He points out that “SIPA is an ugly episode in the history of the Romanian judiciary,” stating that “for years on end, the magistrates were spied on, probably controlled or blackmailed too, by this militarised secret service that was subordinated to the Justice Ministry from 1991 to 2005, and which should have dealt only with illegalities occurring within the penitentiary system.”
“The information that are now in the SIPA archive stored within the National Penitentiary Administration – and sealed off by a commission whose member I too was – concern the professional and private lives of judiciary employees, including magistrates. Considering the contents of some of the documents I had access to (intelligence reports filed following talks with various persons, the consultation of judicial dossiers or surveillance operations conducted by SIPA agents), I believe these should not be made available to the public! There is no public interest in finding out rumours, gossip, scenarios about magistrates or any other information of this type,” the judge wrote.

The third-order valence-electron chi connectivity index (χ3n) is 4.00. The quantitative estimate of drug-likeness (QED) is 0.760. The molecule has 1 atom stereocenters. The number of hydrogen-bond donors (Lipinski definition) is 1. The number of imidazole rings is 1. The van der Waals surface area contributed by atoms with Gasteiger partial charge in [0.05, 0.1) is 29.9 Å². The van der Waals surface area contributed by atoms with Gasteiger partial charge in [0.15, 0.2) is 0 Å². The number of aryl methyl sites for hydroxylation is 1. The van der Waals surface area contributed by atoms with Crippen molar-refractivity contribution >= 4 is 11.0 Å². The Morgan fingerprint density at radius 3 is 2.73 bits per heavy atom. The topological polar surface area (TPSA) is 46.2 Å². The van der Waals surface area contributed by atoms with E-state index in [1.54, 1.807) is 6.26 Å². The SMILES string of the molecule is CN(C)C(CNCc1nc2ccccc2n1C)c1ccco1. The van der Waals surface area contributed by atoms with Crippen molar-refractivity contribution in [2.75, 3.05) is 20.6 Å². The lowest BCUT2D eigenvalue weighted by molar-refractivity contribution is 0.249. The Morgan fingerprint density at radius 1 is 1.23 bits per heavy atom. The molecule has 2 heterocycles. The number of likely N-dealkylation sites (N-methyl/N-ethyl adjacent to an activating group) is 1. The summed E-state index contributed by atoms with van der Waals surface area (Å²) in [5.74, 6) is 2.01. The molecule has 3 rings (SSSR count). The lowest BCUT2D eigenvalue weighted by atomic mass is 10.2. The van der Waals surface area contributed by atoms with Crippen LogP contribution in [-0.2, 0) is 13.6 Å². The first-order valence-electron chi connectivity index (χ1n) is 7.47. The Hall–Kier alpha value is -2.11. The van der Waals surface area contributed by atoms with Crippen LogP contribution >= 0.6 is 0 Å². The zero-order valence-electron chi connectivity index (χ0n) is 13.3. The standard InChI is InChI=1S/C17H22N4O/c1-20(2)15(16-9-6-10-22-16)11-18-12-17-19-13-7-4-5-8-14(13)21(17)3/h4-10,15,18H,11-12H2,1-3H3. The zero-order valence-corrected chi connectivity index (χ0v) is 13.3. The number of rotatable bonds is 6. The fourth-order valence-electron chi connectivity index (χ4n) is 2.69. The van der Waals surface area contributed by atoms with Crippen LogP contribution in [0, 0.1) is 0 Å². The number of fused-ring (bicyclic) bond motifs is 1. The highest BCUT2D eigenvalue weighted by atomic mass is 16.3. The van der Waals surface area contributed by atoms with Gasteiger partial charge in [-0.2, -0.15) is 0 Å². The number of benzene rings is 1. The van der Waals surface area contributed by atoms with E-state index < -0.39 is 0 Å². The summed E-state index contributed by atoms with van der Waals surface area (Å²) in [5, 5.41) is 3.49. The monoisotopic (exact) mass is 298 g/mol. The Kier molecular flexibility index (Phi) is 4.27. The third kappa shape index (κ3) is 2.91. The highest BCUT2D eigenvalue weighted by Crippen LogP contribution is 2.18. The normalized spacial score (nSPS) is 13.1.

In his opinion, the elements illegally gathered by this secret service “should not become instruments for threatening or mocking judges and prosecutors, irrespective of whether they are active or already retired.”
“In my opinion, those documents have no credibility, and after they are inventoried and separated from the rest of the documents pertaining to administrative issues concerning SIPA’s activity (including the name of SIPA employees and of their informers), they must be immediately melted,” Danilet wrote, adding that “only in this way an end can be put to the activity of controlling the careers of magistrates, activity carried out by political factors and secret services in 1997-2004.”
Senate Chairman Tariceanu: SIPA archives should be destroyed
Senate Chairman Calin Popescu-Tariceanu says the archives of the Internal Anti-Corruption Protection Service (SIPA) should be destroyed to eliminate what he calls “a blackmail instrument” against active judges and prosecutors.